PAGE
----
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but still nobody answerd my question, if you can deadhang with 30-40 extra pounds will that gain'd finger strength be wasted when its time to actually start climbing rock with feet on wall? or will your fingers, being use to much greater loads not tire as fast?.

And for the record, 4 of the days i climb doing varius endurence training. Other 2 are lead climbing. Only do deadhangs when im unable to make it to the gym.


spikeddem


Sep 25, 2010, 1:30 PM
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ceebo wrote:
but still nobody answerd my question, if you can deadhang with 30-40 extra pounds will that gain'd finger strength be wasted when its time to actually start climbing rock with feet on wall? or will your fingers, being use to much greater loads not tire as fast?.

And for the record, 4 of the days i climb doing varius endurence training. Other 2 are lead climbing. Only do deadhangs when im unable to make it to the gym.

Good lord.

You can either train so your fingers can hold more (deadhangs) or you can train so that your fingers don't need to hold more (movement training). One of these puts much more stress on your body, and takes much more time to see results. You can't be serious when you say you've read the self coached climber. If you are, go back and re-read it.

To answer your question (you're going to be upset when this actually doesn't), climbing six days a week AND doing deadhang workouts will likely be counterproductive.


MS1


Sep 25, 2010, 1:43 PM
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Re: [ceebo] Can you be too strong? [In reply to]
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ceebo wrote:
but still nobody answerd my question, if you can deadhang with 30-40 extra pounds will that gain'd finger strength be wasted when its time to actually start climbing rock with feet on wall? or will your fingers, being use to much greater loads not tire as fast?.

And for the record, 4 of the days i climb doing varius endurence training. Other 2 are lead climbing. Only do deadhangs when im unable to make it to the gym.

You are missing the point. Doing one kind of training has an opportunity cost, because you aren't doing something else with that time. Maybe weighted deadhangs would help a bit, but other forms of training would probably help more. Given your description of your current regimen, the problem might actually be that you are overtraining; your body needs to rest in order to actually get stronger. So maybe you need more rest days rather than a way to do more training.


bothomsen


Sep 25, 2010, 3:02 PM
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Re: [MS1] Can you be too strong? [In reply to]
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i will tell you to try your out what you described. And then decide for your self if it worked!! maybe it will work fine for ever, maybe it will work for a year, or maybe just for 2 month or not at all.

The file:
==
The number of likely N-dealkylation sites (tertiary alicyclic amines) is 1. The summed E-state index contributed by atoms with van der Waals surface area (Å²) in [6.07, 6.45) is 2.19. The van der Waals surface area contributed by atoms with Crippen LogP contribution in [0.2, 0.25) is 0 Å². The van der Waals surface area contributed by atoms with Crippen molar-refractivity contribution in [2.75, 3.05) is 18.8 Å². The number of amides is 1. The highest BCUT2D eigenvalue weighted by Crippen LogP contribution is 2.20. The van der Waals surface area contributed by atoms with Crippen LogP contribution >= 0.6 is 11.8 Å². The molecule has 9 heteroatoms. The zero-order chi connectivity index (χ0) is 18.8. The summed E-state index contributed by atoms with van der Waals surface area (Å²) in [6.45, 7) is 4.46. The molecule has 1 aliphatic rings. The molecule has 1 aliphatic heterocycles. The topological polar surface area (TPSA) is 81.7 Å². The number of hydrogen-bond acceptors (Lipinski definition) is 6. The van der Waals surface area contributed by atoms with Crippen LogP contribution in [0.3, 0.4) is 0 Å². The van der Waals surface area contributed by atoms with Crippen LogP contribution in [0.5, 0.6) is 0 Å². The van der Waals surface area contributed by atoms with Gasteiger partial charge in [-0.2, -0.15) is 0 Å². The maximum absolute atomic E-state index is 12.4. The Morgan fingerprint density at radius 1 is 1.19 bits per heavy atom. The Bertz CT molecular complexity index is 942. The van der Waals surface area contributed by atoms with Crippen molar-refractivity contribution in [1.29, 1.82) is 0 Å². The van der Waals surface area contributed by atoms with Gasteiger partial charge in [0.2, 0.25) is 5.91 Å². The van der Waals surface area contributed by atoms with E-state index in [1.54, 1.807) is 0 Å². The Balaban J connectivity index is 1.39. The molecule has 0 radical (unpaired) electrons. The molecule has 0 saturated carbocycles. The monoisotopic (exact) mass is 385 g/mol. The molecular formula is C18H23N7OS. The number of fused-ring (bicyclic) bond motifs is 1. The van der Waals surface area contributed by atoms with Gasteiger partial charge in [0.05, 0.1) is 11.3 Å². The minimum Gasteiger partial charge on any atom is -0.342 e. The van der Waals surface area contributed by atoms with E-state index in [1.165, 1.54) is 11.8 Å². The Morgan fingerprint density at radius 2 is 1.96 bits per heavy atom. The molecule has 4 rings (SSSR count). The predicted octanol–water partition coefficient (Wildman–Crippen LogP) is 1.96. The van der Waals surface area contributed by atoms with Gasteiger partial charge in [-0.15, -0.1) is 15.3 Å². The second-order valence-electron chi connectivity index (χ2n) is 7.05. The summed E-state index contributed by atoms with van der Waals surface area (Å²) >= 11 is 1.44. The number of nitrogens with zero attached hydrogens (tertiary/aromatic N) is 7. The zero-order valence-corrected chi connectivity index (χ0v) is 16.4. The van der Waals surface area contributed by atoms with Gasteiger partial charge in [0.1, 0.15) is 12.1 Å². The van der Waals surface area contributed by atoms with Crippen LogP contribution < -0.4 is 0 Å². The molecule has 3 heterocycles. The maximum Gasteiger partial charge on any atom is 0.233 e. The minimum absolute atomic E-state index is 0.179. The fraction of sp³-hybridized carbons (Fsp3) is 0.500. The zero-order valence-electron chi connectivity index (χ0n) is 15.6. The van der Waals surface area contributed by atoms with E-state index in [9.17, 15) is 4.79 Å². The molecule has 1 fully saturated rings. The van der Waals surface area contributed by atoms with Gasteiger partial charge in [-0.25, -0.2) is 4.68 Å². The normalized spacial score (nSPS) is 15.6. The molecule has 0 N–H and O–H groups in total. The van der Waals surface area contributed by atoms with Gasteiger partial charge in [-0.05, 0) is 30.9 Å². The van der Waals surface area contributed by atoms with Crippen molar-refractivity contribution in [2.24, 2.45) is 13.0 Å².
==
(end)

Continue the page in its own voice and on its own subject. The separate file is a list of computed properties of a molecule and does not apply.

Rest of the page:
Go find out!


quiteatingmysteak


Sep 25, 2010, 3:11 PM
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Re: [ceebo] Can you be too strong? [In reply to]
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Can you be too strong?

Last I checked there is only one Dave Mayville.


ceebo


Sep 25, 2010, 3:50 PM
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Re: [spikeddem] Can you be too strong? [In reply to]
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spikeddem wrote:
Good lord.


You can either train so your fingers can hold more (deadhangs) or you can train so that your fingers don't need to hold more (movement training). One of these puts much more stress on your body, and takes much more time to see results. You can't be serious when you say you've read the self coached climber. If you are, go back and re-read it.

To answer your question (you're going to be upset when this actually doesn't), climbing six days a week AND doing deadhang workouts will likely be counterproductive.

I didnt realise i was forced to do movement OR finger strength, and cant aquire both. You missread, i said IF i miss a climbing session i will do some deadhangs at home.

Really thought i was asking a simple question Unsure.


altelis


Sep 25, 2010, 4:04 PM
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Re: [ceebo] Can you be too strong? [In reply to]
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YOU are missing the point.

Can you be TOO strong? No.

Can you train one thing too much in RELATION to other things? Yes. You will leave deficits. There are many reasons why this is a problem.


jt512


Sep 25, 2010, 5:25 PM
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Re: [quiteatingmysteak] Can you be too strong? [In reply to]
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quiteatingmysteak wrote:
Can you be too strong?

Last I checked there is only one Dave Mayville.